Forget knitting, bridge and bingo. Residents at the Amity nursing home in Greenacre are hooked on a new pastime: Nintendo Wii.
Between meals and fall-management classes, they converge on the entertainment room to do battle in a variety of virtual sports including tennis, bowling and golf.
But it is not just fun and games – nursing homes around the country are incorporating video games into their activities programs as a way of keeping residents both mentally and physically stimulated.
Clutching the Wii’s motion-sensitive controller, the gaming grans swipe at the air as if they are holding a real racquet, bowling ball or golf club. Their movements are translated into actions in the game.
One resident, Helena Knight, 70, said the Wii tennis game – which she calls "ping pong" – is her favourite. "I’m actually not much of a games person at all, but this one kept me in my seat," she said.
"I’ve seen everybody that’s here, and some of them are pretty elderly, all having a go."
Toni Doherty, the home’s aged-care services manager, said: "They’re having so much fun they don’t even realise the exercise and stimulation they get from it."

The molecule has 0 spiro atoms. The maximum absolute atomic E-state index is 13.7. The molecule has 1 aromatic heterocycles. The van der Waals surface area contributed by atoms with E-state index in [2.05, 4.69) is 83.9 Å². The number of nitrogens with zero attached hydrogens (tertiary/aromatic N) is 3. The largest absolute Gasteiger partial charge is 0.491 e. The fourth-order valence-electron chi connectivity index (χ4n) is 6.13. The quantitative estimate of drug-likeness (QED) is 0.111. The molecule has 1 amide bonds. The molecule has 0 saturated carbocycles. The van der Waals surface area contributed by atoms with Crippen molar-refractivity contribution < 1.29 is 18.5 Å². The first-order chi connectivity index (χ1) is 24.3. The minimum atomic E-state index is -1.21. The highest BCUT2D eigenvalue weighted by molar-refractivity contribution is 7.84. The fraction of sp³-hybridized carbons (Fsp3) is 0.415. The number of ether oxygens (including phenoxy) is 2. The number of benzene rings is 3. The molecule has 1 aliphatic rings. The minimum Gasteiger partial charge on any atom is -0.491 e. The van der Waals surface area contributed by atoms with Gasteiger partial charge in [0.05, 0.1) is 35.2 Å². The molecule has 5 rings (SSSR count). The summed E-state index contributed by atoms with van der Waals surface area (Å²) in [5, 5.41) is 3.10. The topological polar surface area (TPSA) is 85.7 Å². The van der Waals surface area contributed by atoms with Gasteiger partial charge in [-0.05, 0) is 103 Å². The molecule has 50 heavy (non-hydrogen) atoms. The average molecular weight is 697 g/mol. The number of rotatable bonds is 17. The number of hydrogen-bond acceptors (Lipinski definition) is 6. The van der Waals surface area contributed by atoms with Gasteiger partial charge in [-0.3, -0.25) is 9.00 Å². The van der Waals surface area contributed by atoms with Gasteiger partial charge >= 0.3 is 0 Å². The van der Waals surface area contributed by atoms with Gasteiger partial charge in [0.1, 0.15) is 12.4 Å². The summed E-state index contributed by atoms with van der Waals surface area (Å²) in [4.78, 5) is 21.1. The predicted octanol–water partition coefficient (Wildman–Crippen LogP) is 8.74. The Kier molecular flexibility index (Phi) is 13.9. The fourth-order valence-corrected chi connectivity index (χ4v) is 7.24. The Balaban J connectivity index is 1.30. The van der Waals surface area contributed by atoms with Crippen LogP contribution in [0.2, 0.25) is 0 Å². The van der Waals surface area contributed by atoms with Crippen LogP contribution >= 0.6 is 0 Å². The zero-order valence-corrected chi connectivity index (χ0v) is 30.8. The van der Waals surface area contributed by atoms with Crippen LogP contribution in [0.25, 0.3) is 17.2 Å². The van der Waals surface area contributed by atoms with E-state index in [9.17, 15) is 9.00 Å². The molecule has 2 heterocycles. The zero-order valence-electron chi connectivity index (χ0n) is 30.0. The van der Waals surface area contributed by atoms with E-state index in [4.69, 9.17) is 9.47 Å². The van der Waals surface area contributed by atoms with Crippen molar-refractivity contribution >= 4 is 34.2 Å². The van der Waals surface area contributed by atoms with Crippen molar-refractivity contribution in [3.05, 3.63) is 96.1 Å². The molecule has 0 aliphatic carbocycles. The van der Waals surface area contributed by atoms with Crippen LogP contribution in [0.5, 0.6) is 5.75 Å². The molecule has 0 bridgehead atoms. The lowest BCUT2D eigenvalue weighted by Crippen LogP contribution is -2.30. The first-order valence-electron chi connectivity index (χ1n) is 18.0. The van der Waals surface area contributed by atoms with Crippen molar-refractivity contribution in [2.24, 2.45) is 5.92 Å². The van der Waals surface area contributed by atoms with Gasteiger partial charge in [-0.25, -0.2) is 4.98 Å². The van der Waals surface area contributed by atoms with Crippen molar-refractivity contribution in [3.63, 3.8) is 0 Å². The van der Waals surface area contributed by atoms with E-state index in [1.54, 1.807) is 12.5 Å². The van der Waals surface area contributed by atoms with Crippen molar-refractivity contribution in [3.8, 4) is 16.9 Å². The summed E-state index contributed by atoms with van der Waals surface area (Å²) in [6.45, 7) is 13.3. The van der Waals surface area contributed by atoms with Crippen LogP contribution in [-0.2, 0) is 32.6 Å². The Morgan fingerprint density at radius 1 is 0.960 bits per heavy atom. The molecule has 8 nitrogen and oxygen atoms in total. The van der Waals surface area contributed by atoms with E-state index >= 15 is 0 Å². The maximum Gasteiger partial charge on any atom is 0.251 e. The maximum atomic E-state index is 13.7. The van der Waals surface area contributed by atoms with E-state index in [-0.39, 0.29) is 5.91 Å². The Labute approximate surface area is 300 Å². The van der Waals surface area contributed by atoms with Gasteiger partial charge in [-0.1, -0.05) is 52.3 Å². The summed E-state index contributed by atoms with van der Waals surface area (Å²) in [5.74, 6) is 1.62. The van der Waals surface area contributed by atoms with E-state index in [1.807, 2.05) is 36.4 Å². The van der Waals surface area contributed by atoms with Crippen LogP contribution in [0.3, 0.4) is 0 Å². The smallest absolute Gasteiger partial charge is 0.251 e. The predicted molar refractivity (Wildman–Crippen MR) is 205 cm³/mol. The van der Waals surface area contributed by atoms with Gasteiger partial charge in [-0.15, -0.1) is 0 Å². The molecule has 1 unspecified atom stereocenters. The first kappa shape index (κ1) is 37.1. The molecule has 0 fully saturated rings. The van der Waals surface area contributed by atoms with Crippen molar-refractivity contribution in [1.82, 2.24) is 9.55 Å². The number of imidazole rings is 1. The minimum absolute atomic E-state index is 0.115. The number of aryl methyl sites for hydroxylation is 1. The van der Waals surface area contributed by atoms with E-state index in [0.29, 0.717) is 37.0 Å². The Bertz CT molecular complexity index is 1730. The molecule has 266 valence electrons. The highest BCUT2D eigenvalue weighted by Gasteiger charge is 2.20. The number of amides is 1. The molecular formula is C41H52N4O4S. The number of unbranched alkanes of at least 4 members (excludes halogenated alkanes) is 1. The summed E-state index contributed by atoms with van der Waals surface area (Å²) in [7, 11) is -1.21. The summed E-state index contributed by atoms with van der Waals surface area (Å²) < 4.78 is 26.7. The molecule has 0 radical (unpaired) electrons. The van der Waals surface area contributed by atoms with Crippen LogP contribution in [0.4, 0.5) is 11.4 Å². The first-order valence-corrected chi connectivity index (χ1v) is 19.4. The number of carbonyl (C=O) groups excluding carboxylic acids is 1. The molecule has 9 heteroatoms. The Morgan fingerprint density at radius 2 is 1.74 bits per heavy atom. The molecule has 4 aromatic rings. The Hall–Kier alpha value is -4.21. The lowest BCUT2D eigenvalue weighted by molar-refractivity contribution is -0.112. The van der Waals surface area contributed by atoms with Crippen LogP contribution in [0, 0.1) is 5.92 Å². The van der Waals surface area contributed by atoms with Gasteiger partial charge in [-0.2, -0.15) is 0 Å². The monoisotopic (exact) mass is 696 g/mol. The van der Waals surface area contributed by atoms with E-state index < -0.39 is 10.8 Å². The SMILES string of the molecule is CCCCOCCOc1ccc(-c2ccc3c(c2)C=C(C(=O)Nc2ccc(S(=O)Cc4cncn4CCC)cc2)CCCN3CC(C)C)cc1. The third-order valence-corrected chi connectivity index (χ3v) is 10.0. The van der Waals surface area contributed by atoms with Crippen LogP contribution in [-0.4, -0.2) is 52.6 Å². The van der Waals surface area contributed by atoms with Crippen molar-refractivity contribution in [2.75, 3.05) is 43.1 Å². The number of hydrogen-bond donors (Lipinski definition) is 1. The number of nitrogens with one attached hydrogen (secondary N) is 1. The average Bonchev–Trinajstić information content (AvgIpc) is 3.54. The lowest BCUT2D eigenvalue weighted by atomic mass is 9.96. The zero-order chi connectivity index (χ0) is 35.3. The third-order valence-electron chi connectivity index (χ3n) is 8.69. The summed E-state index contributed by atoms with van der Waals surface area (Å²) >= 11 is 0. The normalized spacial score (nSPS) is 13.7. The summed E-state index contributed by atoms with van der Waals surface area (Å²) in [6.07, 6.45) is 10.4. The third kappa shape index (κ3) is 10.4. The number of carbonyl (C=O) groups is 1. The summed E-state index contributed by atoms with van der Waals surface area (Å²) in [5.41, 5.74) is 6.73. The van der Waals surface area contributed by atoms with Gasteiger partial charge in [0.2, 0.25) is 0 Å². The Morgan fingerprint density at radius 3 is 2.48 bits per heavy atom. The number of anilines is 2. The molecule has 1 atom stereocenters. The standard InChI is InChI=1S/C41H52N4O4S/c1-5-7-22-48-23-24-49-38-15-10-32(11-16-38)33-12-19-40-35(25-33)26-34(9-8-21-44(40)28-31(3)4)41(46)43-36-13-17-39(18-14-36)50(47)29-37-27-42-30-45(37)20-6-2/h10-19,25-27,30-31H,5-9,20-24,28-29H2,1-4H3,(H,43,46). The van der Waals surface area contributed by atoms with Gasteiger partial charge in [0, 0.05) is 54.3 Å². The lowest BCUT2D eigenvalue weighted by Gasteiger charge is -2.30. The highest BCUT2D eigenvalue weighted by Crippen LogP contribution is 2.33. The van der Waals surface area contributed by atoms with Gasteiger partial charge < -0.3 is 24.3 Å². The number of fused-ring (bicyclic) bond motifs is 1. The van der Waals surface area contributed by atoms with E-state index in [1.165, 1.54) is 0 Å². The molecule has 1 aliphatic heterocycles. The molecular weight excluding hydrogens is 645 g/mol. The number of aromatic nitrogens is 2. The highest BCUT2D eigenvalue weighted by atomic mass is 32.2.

Not all 141 residents are fit to play, she said, but the younger ones find the Wii incredibly simple to pick up, unlike more traditional games consoles.
"We’ve got a special behaviour-management program for the younger residents at night, so we’re going to start an evening games that would see them playing the Wii machines, and they’d have nibbles and drinks – more like a party," Ms Doherty said.
At the Bribie Island Retirement Village in Queensland, competition in the Wii bowling game is fierce.
"We run a tournament, we have trophies, we have a league that’s run on Wednesdays and we have a social bowl on Monday, which is much less stressful," said the director of nursing, Stewart Brumm.
In the Shire of Yarra Ranges in Melbourne, children at the Tecoma primary school teach groups of up to 12 of the shire’s elderly residents how to play the Nintendo DS, a portable hand-held games machine.
The game of choice is Dr Kawashima’s Brain Training, which aims to give the brain a workout through various puzzles including maths problems and word memory tests. Many health experts say it wards off Alzheimer’s disease.
"Absolutely everybody embraced the program and it has grown like topsy," said Meg Johnstone, the shire’s co-ordinator of positive ageing.
Professor Tony Broe, a gerontologist and senior research officer at the Prince of Wales Medical Research Institute, said video games would, for the most part, only be of value to low-care patients, but "used in balance and moderation, this is yet another tool that engages the brain and keeps it active".